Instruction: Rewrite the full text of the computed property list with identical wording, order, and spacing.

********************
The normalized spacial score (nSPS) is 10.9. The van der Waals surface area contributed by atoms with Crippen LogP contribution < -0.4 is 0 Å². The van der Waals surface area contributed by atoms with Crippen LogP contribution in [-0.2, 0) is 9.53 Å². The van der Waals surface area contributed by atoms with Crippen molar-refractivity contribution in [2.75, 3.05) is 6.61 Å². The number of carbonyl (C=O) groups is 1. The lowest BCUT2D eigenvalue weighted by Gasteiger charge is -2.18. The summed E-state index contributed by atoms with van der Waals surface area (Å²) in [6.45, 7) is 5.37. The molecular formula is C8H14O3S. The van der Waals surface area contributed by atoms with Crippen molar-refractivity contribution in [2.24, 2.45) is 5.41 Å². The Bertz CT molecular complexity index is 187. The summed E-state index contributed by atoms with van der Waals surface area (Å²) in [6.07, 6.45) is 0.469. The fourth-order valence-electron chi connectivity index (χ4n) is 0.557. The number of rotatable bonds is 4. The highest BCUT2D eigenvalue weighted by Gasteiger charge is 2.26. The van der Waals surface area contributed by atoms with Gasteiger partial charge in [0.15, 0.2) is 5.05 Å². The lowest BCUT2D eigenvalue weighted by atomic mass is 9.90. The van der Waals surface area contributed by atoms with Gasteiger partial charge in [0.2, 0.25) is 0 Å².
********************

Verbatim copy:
The normalized spacial score (nSPS) is 10.9. The van der Waals surface area contributed by atoms with Crippen LogP contribution < -0.4 is 0 Å². The van der Waals surface area contributed by atoms with Crippen LogP contribution in [-0.2, 0) is 9.53 Å². The van der Waals surface area contributed by atoms with Crippen molar-refractivity contribution in [2.75, 3.05) is 6.61 Å². The number of carbonyl (C=O) groups is 1. The lowest BCUT2D eigenvalue weighted by Gasteiger charge is -2.18. The summed E-state index contributed by atoms with van der Waals surface area (Å²) in [6.45, 7) is 5.37. The molecular formula is C8H14O3S. The van der Waals surface area contributed by atoms with Crippen molar-refractivity contribution in [2.24, 2.45) is 5.41 Å². The Bertz CT molecular complexity index is 187. The summed E-state index contributed by atoms with van der Waals surface area (Å²) in [6.07, 6.45) is 0.469. The fourth-order valence-electron chi connectivity index (χ4n) is 0.557. The number of rotatable bonds is 4. The highest BCUT2D eigenvalue weighted by Gasteiger charge is 2.26. The van der Waals surface area contributed by atoms with Gasteiger partial charge in [0.15, 0.2) is 5.05 Å². The lowest BCUT2D eigenvalue weighted by atomic mass is 9.90. The van der Waals surface area contributed by atoms with Gasteiger partial charge in [0.2, 0.25) is 0 Å².